Posted by: Jonjon | May 31, 2009

Italian Bread 8.2/10 -9/10

Italian Bread 8.2/10 -9/10

Biga = 103% water, 0.6% yeast to bread flour
160% biga, 3% salt, 4% sugar, 1% instant yeast, 4% olive oil, 66% water to bread flour
Source: Peter Reinhart, The Bread Baker’s Apprentice Page 172-173

Days to make: 2
Day 1: 3 to 4 hours biga
Day 2: 1 hour to dechill biga; 12-15 minutes mixing; 3 1/2 hours fermentation, shaping, and proofing; 20-30 minutes baking

Makes two 1 pound loaves or 9 torpedo (hoagie) rolls

3 1/2 cups (18 ounces) biga (recipe above) 510 170
2 1/2 cups (11.25 ounces) unbleached bread flour 318 106g
1 2/3 teaspoons (.41 ounces) salt 11 0.6 teaspoon
1 tablespoon (.5 ounce) sugar 14 1/3 teaspoon
1 teaspoon (.11 ounce) instant yeast 3.1 1/3 teaspoon
1 teaspoon (.17 ounce) diastatic barley malt powder (optional) 4/8 1/3 tea
1 tablespoon (.5 ounce) olive oil, vegetable oil, or shortening 14g 1/3 tea
3/4 cup to 3/4 cup plus 2 tablespoons (7 to 8 ounces) water (or milk if making torpedo rolls), lukewarm (90 to 100 F) 198-226 66g – 75g
Semolina flour or cornmeal for dusting
1. Remove the biga from the refrigerator 1 hour before making the dough. Cut it into about 10 small pieces with a pastry scraper or serrated knife. Cover with a towel or plastic wrap and let it sit for 1 hour to take off the chill.
2. Stir together the flour, salt, sugar, yeast and malt powder in a 4 quart bowl (or in the bowl of an electric mixer). Add the biga pieces, olive oil, and 3/4 cup water and stir together (or mix on low speed with the paddle attachment) until a ball forms, adjusting the water or flour according to need. The dough should be slightly sticky and soft, but not batter like or very sticky. If the dough feels tough and stiff, add more water to soften (it is better to have the dough too soft than too stiff at this point).
3. Sprinkle flour on the counter, transfer the dough to the counter, and begin kneading (or mixing on medium speed with the dough hook). Knead (or mix) for about 10 minutes, adding flour as needed, until the dough is tacky, but not sticky, and supple. The dough should pass the windowpane test and register 77-81 F. Lightly oil a large bowl and transfer the dough to the bowl, rolling it to coat it with the oil. Cover the bowl with plastic wrap.
4. Ferment at room temperature for approximately 2 hours, or until the dough doubles in size.
5. Gently divide the dough into 2 equal pieces of about 18 ounces each, or into 9 pieces of about 4 ounces each (for torpedo rolls). Carefully form the pieces into batards, or rolls, degassing the dough as little possible. Lightly dust with a sprinkle of flour, cover with a towel or plastic wrap, and let rest 5 minutes. Then complete the shaping, extending the loaves to about 12 inches in length or shaping the torpedo rolls. Line a sheet pan with baking parchment and dust with semolina flour or cornmeal. Place the loaves on the pan and lightly mist with spray oil. Cover loosely with plastic wrap.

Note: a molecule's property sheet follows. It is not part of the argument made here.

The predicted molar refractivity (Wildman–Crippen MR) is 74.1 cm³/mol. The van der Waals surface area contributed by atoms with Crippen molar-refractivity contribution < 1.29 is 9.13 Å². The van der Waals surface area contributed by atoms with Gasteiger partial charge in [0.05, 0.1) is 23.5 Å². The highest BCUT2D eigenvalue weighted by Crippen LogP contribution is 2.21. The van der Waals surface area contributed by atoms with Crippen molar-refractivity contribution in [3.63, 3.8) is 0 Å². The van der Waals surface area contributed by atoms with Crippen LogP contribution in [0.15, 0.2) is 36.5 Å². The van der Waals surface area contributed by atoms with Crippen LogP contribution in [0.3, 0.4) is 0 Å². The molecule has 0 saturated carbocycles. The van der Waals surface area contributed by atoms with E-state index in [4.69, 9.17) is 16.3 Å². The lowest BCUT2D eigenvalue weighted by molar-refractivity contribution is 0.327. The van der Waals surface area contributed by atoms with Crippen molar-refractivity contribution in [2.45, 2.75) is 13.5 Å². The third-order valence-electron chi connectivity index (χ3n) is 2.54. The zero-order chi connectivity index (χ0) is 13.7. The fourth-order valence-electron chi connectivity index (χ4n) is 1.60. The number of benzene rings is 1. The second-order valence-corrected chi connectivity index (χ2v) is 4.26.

6. Proof at room temperature for about 1 hour, or until the loaves or rolls have grown to about 1 1/2 times their original size.
7. Prepare the oven for hearth baking, making sure to have an empty steam pan in place. Preheat the oven to 500 (260) F. Score the breads with 2 parallel, diagonal slashes or 1 long slash.
8. Rolls can be baked directly on the sheet pan. For loaves, generously dust a peel or the back of a sheet pan with semolina flour or cornmeal and very gently transfer the loaves to the peel or pan. Transfer the dough to the baking stone (or bake on the sheet pan). Pour 1 cup hot water into the steam pan and close the door. Repeat once more after another 30 seconds. After the final spray, lover the oven setting to 450F (232) and bake until done, rotating 180 degrees in necessary, for even baking. It should take about 20 minutes for the loaves and 15 minutes for the rolls. The loaves and rolls should be golden brown and register at least 200F at the center.
9. Transfer the rolls or loaves to a cooling rack and cool for at least 1 hour before slicing or serving.

Conclusion 2 May 31 2009
I used a 2 months biga from the freezer, and used milk this time. I preferred the one without milk, but the milk added kinda like a softer texture, subtly. When warm, there was not much flavor, and the texture and the uniqueness of this bread did not stand out. Though the dough was kinda like melt in the mouth, with the slightest yeasted flavor, and the oil made the dough flavorsome, as if dipped in olive oil. After cooling, the Italian bread stood out as usual. With a very fragrant alcoholic crunchy crust, and a very spongy inside. Compared to the 17 hour bread that I have baked before, this bread had more gluten development, and bigger holes, perhaps because of the high percentage of the biga used. Using the biga gave the bread a very chewy texture. The pain l’acciene, which basically was 100% biga, was more chewy, just slightly more than this, almost a bit too hard to digest. However, the Italian bread was the perfect balance of flavor and chewiness.
Not much difference from using milk though.
Actually, 17 hour bread had twice as more biga than this one. So I guess it was the high heat which allowed this bread to develop bigger and a chewier texture? There was also less water in the Italian bread than the 17 hour toast. Hmm. I think it was the long fermentation time. The Italian bread required twice as long fermenting before in the fridge and before baking, and this allowed the gluten to fully develop.


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